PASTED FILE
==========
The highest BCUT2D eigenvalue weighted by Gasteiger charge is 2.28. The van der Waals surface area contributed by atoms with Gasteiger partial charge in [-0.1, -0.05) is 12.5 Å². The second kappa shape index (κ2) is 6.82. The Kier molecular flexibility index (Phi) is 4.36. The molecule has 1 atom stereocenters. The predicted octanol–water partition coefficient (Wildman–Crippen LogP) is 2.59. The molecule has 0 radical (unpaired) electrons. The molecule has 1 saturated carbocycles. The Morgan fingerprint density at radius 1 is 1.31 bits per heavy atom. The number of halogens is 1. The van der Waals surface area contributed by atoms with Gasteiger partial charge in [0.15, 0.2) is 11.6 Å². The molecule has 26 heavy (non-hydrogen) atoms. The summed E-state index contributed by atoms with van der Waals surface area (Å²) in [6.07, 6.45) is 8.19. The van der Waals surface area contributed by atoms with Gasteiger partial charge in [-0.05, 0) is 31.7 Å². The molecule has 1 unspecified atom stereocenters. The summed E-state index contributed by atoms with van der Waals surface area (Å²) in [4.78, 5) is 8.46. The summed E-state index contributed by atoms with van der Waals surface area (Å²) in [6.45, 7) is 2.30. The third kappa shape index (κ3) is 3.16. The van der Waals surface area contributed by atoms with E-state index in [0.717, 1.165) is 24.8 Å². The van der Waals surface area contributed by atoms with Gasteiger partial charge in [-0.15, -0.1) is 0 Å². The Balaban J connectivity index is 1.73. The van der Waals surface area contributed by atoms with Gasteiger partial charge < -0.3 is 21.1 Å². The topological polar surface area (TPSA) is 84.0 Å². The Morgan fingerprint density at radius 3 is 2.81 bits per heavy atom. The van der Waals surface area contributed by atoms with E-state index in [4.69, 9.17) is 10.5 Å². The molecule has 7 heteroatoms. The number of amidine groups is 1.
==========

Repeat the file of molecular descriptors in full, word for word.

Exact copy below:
The highest BCUT2D eigenvalue weighted by Gasteiger charge is 2.28. The van der Waals surface area contributed by atoms with Gasteiger partial charge in [-0.1, -0.05) is 12.5 Å². The second kappa shape index (κ2) is 6.82. The Kier molecular flexibility index (Phi) is 4.36. The molecule has 1 atom stereocenters. The predicted octanol–water partition coefficient (Wildman–Crippen LogP) is 2.59. The molecule has 0 radical (unpaired) electrons. The molecule has 1 saturated carbocycles. The Morgan fingerprint density at radius 1 is 1.31 bits per heavy atom. The number of halogens is 1. The van der Waals surface area contributed by atoms with Gasteiger partial charge in [0.15, 0.2) is 11.6 Å². The molecule has 26 heavy (non-hydrogen) atoms. The summed E-state index contributed by atoms with van der Waals surface area (Å²) in [6.07, 6.45) is 8.19. The van der Waals surface area contributed by atoms with Gasteiger partial charge in [-0.05, 0) is 31.7 Å². The molecule has 1 unspecified atom stereocenters. The summed E-state index contributed by atoms with van der Waals surface area (Å²) in [4.78, 5) is 8.46. The summed E-state index contributed by atoms with van der Waals surface area (Å²) in [6.45, 7) is 2.30. The third kappa shape index (κ3) is 3.16. The van der Waals surface area contributed by atoms with E-state index in [0.717, 1.165) is 24.8 Å². The van der Waals surface area contributed by atoms with Gasteiger partial charge in [-0.15, -0.1) is 0 Å². The Balaban J connectivity index is 1.73. The van der Waals surface area contributed by atoms with Gasteiger partial charge < -0.3 is 21.1 Å². The topological polar surface area (TPSA) is 84.0 Å². The Morgan fingerprint density at radius 3 is 2.81 bits per heavy atom. The van der Waals surface area contributed by atoms with E-state index in [4.69, 9.17) is 10.5 Å². The molecule has 7 heteroatoms. The number of amidine groups is 1.